If you follow the media’s coverage of the media itself, you’ll be aware of plans for some daily newspapers – currently available to read pretty much in their entirety free of charge online – to put their content behind ‘paywalls’. There are complex business reasons at play: newspapers are struggling financially as more of us get our news from the web. Google and other search engines make it easy to browse not just the country’s but the world’s newspapers in an instant. Indeed, people use Google – making Google profitable – to access newspapers online, who make nothing from the transaction. Old business models are being outstripped not just by technology, but by the way we use it.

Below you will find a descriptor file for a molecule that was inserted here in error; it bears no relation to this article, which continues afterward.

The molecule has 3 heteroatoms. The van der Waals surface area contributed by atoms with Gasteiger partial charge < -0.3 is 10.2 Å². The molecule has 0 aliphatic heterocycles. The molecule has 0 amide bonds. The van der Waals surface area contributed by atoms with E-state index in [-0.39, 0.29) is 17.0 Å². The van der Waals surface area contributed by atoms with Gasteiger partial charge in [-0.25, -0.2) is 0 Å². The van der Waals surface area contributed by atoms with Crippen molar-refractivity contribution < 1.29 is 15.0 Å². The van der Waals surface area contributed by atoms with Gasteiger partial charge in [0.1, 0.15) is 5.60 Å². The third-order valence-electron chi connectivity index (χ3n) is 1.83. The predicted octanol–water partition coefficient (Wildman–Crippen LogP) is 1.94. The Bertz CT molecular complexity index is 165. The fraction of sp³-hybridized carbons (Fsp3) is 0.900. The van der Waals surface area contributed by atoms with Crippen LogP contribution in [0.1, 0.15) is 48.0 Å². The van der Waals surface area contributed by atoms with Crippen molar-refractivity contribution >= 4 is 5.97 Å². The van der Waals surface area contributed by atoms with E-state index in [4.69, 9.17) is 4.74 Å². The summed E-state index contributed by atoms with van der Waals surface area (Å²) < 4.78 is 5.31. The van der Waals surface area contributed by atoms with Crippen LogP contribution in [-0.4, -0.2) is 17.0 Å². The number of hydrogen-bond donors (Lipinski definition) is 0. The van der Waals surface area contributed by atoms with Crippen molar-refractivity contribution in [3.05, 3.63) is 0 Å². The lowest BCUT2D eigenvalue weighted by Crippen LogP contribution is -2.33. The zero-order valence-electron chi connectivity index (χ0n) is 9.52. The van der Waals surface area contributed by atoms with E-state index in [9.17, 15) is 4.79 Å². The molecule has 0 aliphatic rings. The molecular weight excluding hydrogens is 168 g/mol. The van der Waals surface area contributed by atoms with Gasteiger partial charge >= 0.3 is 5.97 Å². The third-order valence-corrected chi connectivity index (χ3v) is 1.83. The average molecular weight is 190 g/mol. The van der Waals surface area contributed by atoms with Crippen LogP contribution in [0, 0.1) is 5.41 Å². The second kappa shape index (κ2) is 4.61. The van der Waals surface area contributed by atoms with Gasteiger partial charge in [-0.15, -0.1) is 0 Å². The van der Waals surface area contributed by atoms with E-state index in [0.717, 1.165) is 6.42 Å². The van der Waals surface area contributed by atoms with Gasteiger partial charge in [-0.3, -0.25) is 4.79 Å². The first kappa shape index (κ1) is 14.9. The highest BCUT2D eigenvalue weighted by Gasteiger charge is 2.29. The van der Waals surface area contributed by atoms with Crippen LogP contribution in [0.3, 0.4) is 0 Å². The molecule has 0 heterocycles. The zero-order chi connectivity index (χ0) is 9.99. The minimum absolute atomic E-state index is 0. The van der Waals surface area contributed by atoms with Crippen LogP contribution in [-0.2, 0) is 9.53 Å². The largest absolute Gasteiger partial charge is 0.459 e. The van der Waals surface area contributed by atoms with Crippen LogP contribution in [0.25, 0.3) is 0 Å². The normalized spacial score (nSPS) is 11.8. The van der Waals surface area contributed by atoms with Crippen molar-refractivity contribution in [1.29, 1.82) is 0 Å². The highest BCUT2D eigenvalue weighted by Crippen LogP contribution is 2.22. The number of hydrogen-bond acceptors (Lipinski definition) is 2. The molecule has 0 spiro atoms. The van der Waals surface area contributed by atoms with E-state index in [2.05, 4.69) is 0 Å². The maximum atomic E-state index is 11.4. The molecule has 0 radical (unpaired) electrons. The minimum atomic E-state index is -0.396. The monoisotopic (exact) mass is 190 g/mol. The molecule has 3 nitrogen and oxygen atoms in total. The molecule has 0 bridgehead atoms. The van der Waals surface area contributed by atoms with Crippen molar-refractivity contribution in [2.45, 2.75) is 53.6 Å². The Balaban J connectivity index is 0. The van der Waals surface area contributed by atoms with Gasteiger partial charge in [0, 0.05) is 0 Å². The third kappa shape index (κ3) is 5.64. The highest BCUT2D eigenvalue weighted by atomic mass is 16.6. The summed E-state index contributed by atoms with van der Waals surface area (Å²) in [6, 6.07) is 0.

But listening to James Hewitt, editor of The Times, being interviewed on The Today Programme recently, he raised a point that is hugely relevant to all websites – whether or not they charge for access beyond their first page. That first page – usually your Home Page – is not just a gateway: it’s also a lure to tempt people to explore further, and an advertisement for what they will find inside. Hewitt drew the comparison of a newsstand: customers see only the front page – and usually just the top half of it. That view must tempt them to buy the paper, confident about its content.